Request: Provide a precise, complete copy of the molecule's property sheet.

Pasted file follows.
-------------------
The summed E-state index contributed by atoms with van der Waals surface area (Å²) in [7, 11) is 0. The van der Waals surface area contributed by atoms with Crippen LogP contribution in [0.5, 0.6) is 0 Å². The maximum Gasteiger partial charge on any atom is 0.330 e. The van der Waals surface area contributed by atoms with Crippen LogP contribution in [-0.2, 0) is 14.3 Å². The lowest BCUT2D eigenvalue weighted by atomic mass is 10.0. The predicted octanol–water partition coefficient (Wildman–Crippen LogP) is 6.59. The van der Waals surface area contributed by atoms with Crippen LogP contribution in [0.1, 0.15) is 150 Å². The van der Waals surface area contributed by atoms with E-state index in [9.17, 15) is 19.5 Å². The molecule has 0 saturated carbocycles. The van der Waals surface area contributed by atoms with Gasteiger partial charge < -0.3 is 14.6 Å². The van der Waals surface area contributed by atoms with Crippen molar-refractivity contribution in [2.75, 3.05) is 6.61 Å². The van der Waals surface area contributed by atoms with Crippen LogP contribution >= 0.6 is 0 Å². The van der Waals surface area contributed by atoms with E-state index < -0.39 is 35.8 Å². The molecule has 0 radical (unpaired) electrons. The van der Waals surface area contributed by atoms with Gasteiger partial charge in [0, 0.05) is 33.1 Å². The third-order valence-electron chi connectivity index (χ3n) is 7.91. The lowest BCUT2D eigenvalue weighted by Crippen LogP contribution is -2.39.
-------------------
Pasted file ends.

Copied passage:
The summed E-state index contributed by atoms with van der Waals surface area (Å²) in [7, 11) is 0. The van der Waals surface area contributed by atoms with Crippen LogP contribution in [0.5, 0.6) is 0 Å². The maximum Gasteiger partial charge on any atom is 0.330 e. The van der Waals surface area contributed by atoms with Crippen LogP contribution in [-0.2, 0) is 14.3 Å². The lowest BCUT2D eigenvalue weighted by atomic mass is 10.0. The predicted octanol–water partition coefficient (Wildman–Crippen LogP) is 6.59. The van der Waals surface area contributed by atoms with Crippen LogP contribution in [0.1, 0.15) is 150 Å². The van der Waals surface area contributed by atoms with E-state index in [9.17, 15) is 19.5 Å². The molecule has 0 saturated carbocycles. The van der Waals surface area contributed by atoms with Gasteiger partial charge < -0.3 is 14.6 Å². The van der Waals surface area contributed by atoms with Crippen molar-refractivity contribution in [2.75, 3.05) is 6.61 Å². The van der Waals surface area contributed by atoms with Crippen LogP contribution >= 0.6 is 0 Å². The van der Waals surface area contributed by atoms with E-state index < -0.39 is 35.8 Å². The molecule has 0 radical (unpaired) electrons. The van der Waals surface area contributed by atoms with Gasteiger partial charge in [0, 0.05) is 33.1 Å². The third-order valence-electron chi connectivity index (χ3n) is 7.91. The lowest BCUT2D eigenvalue weighted by Crippen LogP contribution is -2.39.